What are the potential legal consequences from breaking a lease agreement? Are any legal approaches to force a release?

Asked over 1 year ago - Melbourne, FL

A friend of mine wants to get out of a two year lease for rental property. He's a year into the lease and wants to know if there is a loop hole of legal way out of said lease.

Attorney answers (3)

  1. William H. Kassebaum

    Contributor Level 11


    Lawyers agree


    Answered . Two year leases are Unenforceable under chapter 83 F.S. unless witnessed by the two parties. Need to see your lease. There may be a way but need to review the lease agreement. Feel free to call us as we do landlord tenant law with the Suncoast Apartment Association in your backyard. Hope this helps

    DISCLAIMER: This answer is not legal advice nor does it create an attorney-client relationship between any user/... more
  2. Eric J Trabin

    Contributor Level 19


    Lawyers agree

    Answered . He could be required to pay the remaining portion of the lease even if he isn't living there. Of course the landlord has a duty to mitigate and try to find a replacement tenant. But anything less than what the landlord would have made from the lease will be owed to the landlord by the tenant.

    A loophole? Not so much. If your friend has someone who will take over the lease then that would work. If the landlord is in a material breach of the lease agreement then your friend would likely be freed from its obligations.

    This is not to be considered legal advice nor does an attorney-client relationship exist.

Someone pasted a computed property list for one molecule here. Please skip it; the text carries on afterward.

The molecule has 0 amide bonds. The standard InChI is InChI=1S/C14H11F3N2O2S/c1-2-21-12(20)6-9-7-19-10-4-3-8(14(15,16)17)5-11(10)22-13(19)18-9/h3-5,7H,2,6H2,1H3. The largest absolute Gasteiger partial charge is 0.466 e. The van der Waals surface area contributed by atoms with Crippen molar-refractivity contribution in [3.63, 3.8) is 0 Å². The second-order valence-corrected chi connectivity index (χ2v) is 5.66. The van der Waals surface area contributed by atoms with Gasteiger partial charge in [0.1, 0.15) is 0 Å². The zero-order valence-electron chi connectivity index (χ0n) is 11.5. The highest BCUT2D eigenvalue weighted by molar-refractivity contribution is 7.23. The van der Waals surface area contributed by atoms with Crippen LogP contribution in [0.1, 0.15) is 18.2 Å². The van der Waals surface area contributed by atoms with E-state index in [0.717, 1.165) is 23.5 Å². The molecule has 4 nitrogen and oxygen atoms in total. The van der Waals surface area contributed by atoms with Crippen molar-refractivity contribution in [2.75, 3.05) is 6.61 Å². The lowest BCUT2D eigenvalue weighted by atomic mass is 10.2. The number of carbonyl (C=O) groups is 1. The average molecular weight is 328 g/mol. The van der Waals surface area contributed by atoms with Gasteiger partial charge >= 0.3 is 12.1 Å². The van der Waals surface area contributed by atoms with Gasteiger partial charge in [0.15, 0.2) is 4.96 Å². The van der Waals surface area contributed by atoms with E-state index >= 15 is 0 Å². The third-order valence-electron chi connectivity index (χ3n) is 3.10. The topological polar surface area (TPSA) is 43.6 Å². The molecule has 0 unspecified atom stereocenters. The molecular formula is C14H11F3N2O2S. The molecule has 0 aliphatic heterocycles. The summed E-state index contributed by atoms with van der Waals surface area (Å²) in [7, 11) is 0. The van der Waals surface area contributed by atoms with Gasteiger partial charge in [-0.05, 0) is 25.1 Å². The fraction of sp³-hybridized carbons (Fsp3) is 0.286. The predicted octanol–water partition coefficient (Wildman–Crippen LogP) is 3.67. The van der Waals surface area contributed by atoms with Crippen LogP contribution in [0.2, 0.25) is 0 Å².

Carol Lynne Zimmerly
    Carol Lynne Zimmerly, Landlord / Tenant Lawyer - Kissimmee, FL
    Posted over 1 year ago.

    the landlord can choose among three options, according to Florida Statutes Chapter 83.595. (Of course, the fourth option may have been chosen by the landlord and tenant at the time of making the written contract, so that there is no duty to mitigate) Depending on whether or not the fourth option (liquidated damages / early termination) was chosen, the landlord can make the choice among the three other options and may or may not have a duty to mitigate.

  3. Jacqueline Alicia Salcines


    Contributor Level 16


    Lawyers agree

    Answered . Well if he has valid grounds under the contract there should not be any consequences
    If he doesn't he can be sued for breach of
    Contract for the amounts left to be paid under the contract and damages
    Once he files suit and wins your friends wages/salary can be garnished, or a tax refund kept, or his bank accounts frozen, etc
    That is why it is important to speak to a lawyer

    If he gave his social the landlord can report it on his credit report as well
    Have a lawyer review the contract to find any grounds to have him legally escape liability

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